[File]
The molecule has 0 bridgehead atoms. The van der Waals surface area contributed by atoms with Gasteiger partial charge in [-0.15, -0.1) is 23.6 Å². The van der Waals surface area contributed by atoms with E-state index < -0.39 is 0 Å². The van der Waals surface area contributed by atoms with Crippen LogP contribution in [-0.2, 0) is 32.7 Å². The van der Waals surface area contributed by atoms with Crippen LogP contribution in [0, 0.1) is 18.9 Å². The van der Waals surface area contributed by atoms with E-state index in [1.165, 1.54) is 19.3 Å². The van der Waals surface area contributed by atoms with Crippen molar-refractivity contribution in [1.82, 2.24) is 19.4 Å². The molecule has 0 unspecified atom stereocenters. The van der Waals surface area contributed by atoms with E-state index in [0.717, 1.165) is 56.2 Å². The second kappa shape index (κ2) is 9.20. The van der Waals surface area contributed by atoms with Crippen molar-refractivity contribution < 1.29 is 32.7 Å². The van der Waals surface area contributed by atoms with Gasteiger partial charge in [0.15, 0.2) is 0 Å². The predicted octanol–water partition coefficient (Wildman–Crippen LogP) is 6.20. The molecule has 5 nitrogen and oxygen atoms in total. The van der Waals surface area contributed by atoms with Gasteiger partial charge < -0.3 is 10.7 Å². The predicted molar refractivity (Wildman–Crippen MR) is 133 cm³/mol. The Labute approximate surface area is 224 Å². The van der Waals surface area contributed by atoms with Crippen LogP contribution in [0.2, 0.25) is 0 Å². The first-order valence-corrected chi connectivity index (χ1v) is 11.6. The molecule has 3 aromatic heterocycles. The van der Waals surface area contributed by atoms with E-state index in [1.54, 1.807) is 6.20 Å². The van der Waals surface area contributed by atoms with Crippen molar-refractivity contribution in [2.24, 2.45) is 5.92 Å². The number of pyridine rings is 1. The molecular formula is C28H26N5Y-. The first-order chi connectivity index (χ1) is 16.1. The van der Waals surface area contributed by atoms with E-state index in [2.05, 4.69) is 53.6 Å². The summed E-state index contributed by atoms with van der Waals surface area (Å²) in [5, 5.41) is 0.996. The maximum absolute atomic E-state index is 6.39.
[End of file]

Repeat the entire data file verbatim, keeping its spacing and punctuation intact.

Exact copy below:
The molecule has 0 bridgehead atoms. The van der Waals surface area contributed by atoms with Gasteiger partial charge in [-0.15, -0.1) is 23.6 Å². The van der Waals surface area contributed by atoms with E-state index < -0.39 is 0 Å². The van der Waals surface area contributed by atoms with Crippen LogP contribution in [-0.2, 0) is 32.7 Å². The van der Waals surface area contributed by atoms with Crippen LogP contribution in [0, 0.1) is 18.9 Å². The van der Waals surface area contributed by atoms with E-state index in [1.165, 1.54) is 19.3 Å². The van der Waals surface area contributed by atoms with Crippen molar-refractivity contribution in [1.82, 2.24) is 19.4 Å². The molecule has 0 unspecified atom stereocenters. The van der Waals surface area contributed by atoms with E-state index in [0.717, 1.165) is 56.2 Å². The second kappa shape index (κ2) is 9.20. The van der Waals surface area contributed by atoms with Crippen molar-refractivity contribution < 1.29 is 32.7 Å². The van der Waals surface area contributed by atoms with Gasteiger partial charge in [0.15, 0.2) is 0 Å². The predicted octanol–water partition coefficient (Wildman–Crippen LogP) is 6.20. The molecule has 5 nitrogen and oxygen atoms in total. The van der Waals surface area contributed by atoms with Gasteiger partial charge < -0.3 is 10.7 Å². The predicted molar refractivity (Wildman–Crippen MR) is 133 cm³/mol. The Labute approximate surface area is 224 Å². The van der Waals surface area contributed by atoms with Crippen LogP contribution in [0.2, 0.25) is 0 Å². The first-order valence-corrected chi connectivity index (χ1v) is 11.6. The molecule has 3 aromatic heterocycles. The van der Waals surface area contributed by atoms with E-state index in [1.54, 1.807) is 6.20 Å². The van der Waals surface area contributed by atoms with Crippen molar-refractivity contribution in [2.24, 2.45) is 5.92 Å². The number of pyridine rings is 1. The molecular formula is C28H26N5Y-. The first-order chi connectivity index (χ1) is 16.1. The van der Waals surface area contributed by atoms with E-state index in [2.05, 4.69) is 53.6 Å². The summed E-state index contributed by atoms with van der Waals surface area (Å²) in [5, 5.41) is 0.996. The maximum absolute atomic E-state index is 6.39.